Kurt Elling is as smooth as ever

Everything Kurt Elling does has style. Back by public demand, this dapper Chicago supercrooner unveiled a suite based on the recordings of John Coltrane and singer Johnny Hartman. Recalling that one was a superstar and the other almost unknown, Elling added: “But we remember them both, because we’re jazz people.”
Elling was already speaking in rhythm, setting his prologue to an atmospheric vamp by his US trio and a London string quartet. The Solid Strings, led by violinist Sonia Slany, made tidy work of pianist Laurence Hobgood’s canny arrangements.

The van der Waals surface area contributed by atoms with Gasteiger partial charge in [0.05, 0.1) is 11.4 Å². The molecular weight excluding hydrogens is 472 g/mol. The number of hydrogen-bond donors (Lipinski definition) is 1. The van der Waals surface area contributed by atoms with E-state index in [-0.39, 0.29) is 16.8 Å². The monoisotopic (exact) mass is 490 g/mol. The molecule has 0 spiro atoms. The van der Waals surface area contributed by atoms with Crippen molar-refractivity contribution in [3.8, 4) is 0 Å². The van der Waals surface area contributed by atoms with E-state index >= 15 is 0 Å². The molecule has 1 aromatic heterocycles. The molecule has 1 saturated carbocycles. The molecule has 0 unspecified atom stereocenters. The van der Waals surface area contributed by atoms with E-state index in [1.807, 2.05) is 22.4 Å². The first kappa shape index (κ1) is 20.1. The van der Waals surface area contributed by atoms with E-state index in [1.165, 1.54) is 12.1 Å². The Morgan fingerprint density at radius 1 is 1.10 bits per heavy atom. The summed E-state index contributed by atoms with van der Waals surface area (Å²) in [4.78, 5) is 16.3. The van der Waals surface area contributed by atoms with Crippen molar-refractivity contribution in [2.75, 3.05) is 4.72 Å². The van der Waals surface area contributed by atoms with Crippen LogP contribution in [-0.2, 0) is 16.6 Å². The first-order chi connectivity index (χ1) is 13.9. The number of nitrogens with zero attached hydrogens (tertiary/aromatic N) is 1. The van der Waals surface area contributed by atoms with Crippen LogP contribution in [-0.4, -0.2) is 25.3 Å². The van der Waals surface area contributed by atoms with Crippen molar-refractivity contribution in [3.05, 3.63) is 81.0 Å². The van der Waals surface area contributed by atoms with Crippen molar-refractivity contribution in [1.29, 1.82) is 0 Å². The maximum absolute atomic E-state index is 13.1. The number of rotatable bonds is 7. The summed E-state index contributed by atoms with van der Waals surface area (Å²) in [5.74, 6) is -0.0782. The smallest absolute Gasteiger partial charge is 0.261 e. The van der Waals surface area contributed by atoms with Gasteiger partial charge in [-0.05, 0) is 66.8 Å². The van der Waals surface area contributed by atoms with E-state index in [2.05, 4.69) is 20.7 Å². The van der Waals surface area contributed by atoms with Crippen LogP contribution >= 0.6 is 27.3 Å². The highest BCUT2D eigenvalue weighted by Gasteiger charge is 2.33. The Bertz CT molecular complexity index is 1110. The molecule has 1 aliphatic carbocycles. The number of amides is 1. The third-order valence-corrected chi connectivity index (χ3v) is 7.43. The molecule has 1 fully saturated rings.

Playing Trane was Bennie Maupin, the rock-blasting tenorman of Herbie Hancock’s Headhunters. Few would have expected sensitive jazz balladry, yet his dry, unsentimental tone and uncomplicated ideas were ideal. “Bennie’s worked with the best,” Elling said. “Guys one name will identify. Like Herbie, Horace, McCoy. And Miles.”

Hobgood was even better. His touch, timing and chordwork inspired young bassist Clark Cummings and drummer Ulysses Owen as Elling used his rich baritone on a string of standards. Lush Life, All or Nothing at All and Easy to Remember were outstanding. Bessie’s Blues showcased Kurt’s vocal gymnastics, and Why I Keep Going Back to Joe’s made a perfect encore.